Protein contents in biological membranes can explain abnormal solvation of charged and polar residues.
2009 (English)In: Proceedings of the National Academy of Sciences of the United States of America, ISSN 0027-8424, E-ISSN 1091-6490, Vol. 106, no 37, 15684-9 p.Article in journal (Refereed) Published
Transmembrane helices are generally believed to insert into membranes based on their hydrophobicity. Nevertheless, there are important exceptions where polar residues have great functional importance, for instance the S4 helix of voltage-gated ion channels. It has been shown experimentally that insertion can be accomplished by hydrophobic counterbalance, predicting an arginine insertion cost of only 2.5 kcal/mol, compared with 14.9 kcal/mol in cyclohexane. Previous simulations of pure bilayers have produced values close to the pure hydrocarbon, which has lead to spirited discussion about the experimental conditions. Here, we have performed computer simulations of models better mimicking biological membranes by explicitly including protein helices at mass fractions from 15% to 55%, as well as an actual translocon. This has a striking effect on the solvation free energy of arginine. With some polar residues present, the solvation cost comes close to experimental observation at approximately 30% mass fraction, and negligible at 40%. In the presence of a translocon in the membrane, the cost of inserting arginine next to the lateral gate can be as low as 3-5 kcal/mol. The effect is mainly due to the extra helices making it easier to retain hydration water. These results offer a possible explanation for the discrepancy between the in vivo hydrophobicity scale and computer simulations and highlight the importance of the high protein contents in membranes. Although many membrane proteins are stable in pure bilayers, such simplified models might not be sufficiently accurate for insertion of polar or charged residues in biological membranes.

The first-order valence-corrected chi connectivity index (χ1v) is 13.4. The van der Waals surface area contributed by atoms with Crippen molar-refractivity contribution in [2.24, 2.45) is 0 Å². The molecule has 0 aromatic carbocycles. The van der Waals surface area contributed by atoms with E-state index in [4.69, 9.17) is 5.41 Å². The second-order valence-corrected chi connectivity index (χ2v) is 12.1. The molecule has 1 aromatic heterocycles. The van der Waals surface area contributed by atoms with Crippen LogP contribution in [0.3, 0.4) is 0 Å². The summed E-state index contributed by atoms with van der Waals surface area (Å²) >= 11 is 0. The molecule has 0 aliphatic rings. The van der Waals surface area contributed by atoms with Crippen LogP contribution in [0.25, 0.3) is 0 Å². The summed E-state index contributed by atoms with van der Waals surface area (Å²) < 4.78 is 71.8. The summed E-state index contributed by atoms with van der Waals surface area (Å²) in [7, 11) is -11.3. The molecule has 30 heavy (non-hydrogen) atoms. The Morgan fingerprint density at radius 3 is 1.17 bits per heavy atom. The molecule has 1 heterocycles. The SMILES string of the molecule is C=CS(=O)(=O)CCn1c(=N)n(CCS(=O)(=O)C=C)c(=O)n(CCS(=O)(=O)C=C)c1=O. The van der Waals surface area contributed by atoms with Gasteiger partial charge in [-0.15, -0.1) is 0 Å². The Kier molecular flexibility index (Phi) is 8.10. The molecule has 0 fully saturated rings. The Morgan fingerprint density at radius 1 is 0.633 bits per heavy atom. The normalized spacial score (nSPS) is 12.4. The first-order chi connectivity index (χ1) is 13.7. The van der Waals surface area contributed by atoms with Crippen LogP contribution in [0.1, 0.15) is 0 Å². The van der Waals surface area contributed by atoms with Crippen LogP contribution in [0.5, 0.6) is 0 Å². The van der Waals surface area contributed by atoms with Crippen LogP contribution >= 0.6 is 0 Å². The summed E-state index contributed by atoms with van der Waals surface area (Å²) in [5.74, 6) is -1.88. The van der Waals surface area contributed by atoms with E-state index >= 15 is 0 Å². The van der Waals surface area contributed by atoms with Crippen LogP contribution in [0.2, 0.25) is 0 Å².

Place, publisher, year, edition, pages
2009. Vol. 106, no 37, 15684-9 p.
IdentifiersURN: urn:nbn:se:kth:diva-82594DOI: 10.1073/pnas.0905394106ISI: 000269806600034PubMedID: 19805218OAI: oai:DiVA.org:kth-82594DiVA: diva2:498388
QC 201202132012-02-122012-02-122012-02-13Bibliographically approved